10 Horror Video Games

If there is one thing I've been infatuated with over the years as much as horror, it's video games. From the early days of the Atari 2600 up until the XBOX 360, if I haven't owned one of the consoles out there, I've laid my hands on them at least once. Many hours have been whittled away staring at the TV screen with controller in hand, taking away from the time I had to watch my precious horror movies. Thankfully, there have always been a few horror video games out there to cover both bases!

Here today, I give you 10 Horror Video Games, both classic and new, that have tickled my own fancy over the years.


In the days of the Turbografx-16, a stately old gentleman such as myself could walk down to the mom and pop video store and rent a Turbografx-16 console which was the cutting edge in technology. When you're going to be going for something as mind blowingly awesome as 16-bit graphics, you needed to make it worth your while. So why not some blood and guts dressed up as Jason Vor...er... sorry, 'Rick'?


Around 1995, there was a boom in the computer gaming field with the arrival of CD-Rom! Sadly yes, I was there for it. Hell, I was two years shy of being married for this 'boom'. I was already working as the guy that would come and install your new fangled CD-Rom for you for a mere $40 per hour! Along with this new innovation in technology came a similar jump in game play; the cut scene. "Phantasmagoria" was exciting by god because it was a full blown interactive movie! Judging from my experience clicking through this stuttering beast the first time, I'm not too good at this whole 'choose your own adventure' concept.

The 7th Guest

"The 7th Guest" was actually the pioneer of the CD-Rom craze when it launched in 1993, but the marketing departments hadn't quite caught on to the 'interactive movie' pitch quite yet. Predating "Myst", "7th Guest" still gave us a creepy little trip through point and click puzzle solving that was pretty enjoyable the first time through. As CD-Rom upgrade kits caught on, the "7th Guest" disc would soon become as prolific as the AOL disk when it came with every Sound Blaster Multimedia CD-Rom kit.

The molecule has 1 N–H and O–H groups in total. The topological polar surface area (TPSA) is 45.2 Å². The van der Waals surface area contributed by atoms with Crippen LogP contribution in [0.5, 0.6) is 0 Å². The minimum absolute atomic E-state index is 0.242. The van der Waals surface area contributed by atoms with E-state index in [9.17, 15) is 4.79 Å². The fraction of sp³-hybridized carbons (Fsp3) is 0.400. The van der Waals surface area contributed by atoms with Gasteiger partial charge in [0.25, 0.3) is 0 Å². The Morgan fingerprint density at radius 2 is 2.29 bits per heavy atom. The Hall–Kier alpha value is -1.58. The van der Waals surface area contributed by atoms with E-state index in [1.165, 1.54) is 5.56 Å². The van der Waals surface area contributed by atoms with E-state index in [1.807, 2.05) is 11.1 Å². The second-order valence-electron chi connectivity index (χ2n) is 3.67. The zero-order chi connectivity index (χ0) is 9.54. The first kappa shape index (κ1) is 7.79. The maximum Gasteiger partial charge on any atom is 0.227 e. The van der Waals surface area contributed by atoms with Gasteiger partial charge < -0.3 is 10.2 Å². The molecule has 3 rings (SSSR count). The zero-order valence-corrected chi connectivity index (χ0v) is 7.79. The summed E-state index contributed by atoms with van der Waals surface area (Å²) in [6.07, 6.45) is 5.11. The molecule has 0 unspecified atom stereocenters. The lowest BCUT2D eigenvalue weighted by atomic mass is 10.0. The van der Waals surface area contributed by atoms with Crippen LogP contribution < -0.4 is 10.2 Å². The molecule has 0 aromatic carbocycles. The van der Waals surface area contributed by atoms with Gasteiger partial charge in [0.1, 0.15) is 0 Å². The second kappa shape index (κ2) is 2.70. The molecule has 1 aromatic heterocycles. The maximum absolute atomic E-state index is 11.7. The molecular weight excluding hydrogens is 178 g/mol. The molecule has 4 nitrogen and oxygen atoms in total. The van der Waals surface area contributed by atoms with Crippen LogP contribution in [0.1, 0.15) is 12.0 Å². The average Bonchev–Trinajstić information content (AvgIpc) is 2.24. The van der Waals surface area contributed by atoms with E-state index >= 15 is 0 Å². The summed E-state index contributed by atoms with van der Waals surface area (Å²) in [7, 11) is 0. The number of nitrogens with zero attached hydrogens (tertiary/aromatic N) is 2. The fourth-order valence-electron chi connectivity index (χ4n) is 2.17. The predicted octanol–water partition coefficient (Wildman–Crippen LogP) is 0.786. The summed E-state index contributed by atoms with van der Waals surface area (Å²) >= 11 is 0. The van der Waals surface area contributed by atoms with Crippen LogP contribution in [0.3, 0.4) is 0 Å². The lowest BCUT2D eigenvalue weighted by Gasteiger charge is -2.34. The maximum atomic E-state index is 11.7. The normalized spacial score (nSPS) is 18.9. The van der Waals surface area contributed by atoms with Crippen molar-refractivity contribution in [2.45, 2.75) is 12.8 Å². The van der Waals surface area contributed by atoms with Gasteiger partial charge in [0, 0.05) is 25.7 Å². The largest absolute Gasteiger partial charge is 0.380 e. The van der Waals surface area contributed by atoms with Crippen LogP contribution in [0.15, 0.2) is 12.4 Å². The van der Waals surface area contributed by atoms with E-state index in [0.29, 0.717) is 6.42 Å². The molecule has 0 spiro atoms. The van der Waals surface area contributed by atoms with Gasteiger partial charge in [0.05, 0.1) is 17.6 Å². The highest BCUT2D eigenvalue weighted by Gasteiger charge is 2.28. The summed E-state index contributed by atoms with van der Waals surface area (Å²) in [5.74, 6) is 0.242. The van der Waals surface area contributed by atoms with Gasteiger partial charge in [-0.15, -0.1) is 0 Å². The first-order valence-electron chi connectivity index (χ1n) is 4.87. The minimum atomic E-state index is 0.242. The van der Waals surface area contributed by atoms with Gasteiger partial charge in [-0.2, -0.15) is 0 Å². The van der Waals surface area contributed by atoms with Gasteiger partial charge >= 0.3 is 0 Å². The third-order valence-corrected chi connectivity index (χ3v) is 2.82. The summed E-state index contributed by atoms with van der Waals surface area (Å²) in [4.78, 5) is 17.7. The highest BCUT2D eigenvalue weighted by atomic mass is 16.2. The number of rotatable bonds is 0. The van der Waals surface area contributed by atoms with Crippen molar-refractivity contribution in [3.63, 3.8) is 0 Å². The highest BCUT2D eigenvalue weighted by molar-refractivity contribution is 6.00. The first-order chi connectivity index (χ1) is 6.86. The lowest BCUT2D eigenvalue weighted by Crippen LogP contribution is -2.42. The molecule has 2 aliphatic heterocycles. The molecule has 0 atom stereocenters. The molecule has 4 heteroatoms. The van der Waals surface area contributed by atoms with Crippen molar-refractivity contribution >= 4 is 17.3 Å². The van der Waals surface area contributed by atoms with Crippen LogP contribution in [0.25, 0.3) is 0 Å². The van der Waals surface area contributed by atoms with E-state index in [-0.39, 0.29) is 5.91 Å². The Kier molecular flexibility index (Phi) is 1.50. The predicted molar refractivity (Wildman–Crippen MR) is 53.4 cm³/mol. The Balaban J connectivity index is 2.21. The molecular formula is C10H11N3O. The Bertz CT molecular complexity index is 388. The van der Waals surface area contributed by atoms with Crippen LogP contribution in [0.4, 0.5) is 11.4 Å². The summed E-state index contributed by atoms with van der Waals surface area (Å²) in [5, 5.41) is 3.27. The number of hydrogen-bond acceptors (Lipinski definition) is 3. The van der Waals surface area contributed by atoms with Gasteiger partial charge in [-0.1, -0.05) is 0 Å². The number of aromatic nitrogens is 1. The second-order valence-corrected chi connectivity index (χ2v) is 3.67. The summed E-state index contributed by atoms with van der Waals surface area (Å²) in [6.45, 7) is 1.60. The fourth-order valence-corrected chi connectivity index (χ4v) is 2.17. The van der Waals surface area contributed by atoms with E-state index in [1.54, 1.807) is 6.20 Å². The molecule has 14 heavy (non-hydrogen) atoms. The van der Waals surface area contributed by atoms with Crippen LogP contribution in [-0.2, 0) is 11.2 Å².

Fatal Frame

The Japanese are well known for their quirky tastes in video games and "Fatal Frame" was a perfect introduction to them. Debuting on the Playstation 2 and later the XBOX, "Fatal Frame" locked you in an old haunted mansion armed only with an antique camera. In search of your missing brother, you had to sneak about through the dark hallways while various ghosts jumped out at you while you did your best to trap them on film! It sounds strange at first but I'd be a liar if I didn't jump out of my chair a fair number of times along my quest.

Silent Hill

We all know "Silent Hill", made even more well known by Rhada Mitchell's turn as the lead heroine of the franchise on the silver screen. Despite several games in the franchise and the theatrical treatment, I still have no idea what in the hell the story is about. All I know is that sitting in a dark living room in 1999 with my Playstation 1 controller clutched in my sweaty paws, I had never experienced a game play experience quite like this. Slow paced, packed with mystery and some down right frightening creatures, this was a horror game that would ring your bell back in the day.